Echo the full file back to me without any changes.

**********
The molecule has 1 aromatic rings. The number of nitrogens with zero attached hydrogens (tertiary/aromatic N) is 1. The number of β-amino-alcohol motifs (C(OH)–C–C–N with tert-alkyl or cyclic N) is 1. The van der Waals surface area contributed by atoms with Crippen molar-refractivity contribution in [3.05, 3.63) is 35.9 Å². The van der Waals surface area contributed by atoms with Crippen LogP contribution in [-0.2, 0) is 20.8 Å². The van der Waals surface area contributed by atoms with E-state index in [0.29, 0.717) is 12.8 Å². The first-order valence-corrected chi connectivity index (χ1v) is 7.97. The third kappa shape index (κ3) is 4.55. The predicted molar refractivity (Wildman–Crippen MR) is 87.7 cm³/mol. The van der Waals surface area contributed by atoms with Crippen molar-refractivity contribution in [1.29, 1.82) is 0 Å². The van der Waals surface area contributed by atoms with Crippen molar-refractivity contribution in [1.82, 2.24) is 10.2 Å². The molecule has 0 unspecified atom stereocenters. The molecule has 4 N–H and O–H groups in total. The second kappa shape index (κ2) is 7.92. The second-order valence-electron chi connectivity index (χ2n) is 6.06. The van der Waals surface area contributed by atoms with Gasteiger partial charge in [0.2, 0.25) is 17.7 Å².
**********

The molecule has 1 aromatic rings. The number of nitrogens with zero attached hydrogens (tertiary/aromatic N) is 1. The number of β-amino-alcohol motifs (C(OH)–C–C–N with tert-alkyl or cyclic N) is 1. The van der Waals surface area contributed by atoms with Crippen molar-refractivity contribution in [3.05, 3.63) is 35.9 Å². The van der Waals surface area contributed by atoms with Crippen LogP contribution in [-0.2, 0) is 20.8 Å². The van der Waals surface area contributed by atoms with E-state index in [0.29, 0.717) is 12.8 Å². The first-order valence-corrected chi connectivity index (χ1v) is 7.97. The third kappa shape index (κ3) is 4.55. The predicted molar refractivity (Wildman–Crippen MR) is 87.7 cm³/mol. The van der Waals surface area contributed by atoms with Crippen molar-refractivity contribution in [1.29, 1.82) is 0 Å². The van der Waals surface area contributed by atoms with Crippen molar-refractivity contribution in [1.82, 2.24) is 10.2 Å². The molecule has 0 unspecified atom stereocenters. The molecule has 4 N–H and O–H groups in total. The second kappa shape index (κ2) is 7.92. The second-order valence-electron chi connectivity index (χ2n) is 6.06. The van der Waals surface area contributed by atoms with Gasteiger partial charge in [0.2, 0.25) is 17.7 Å².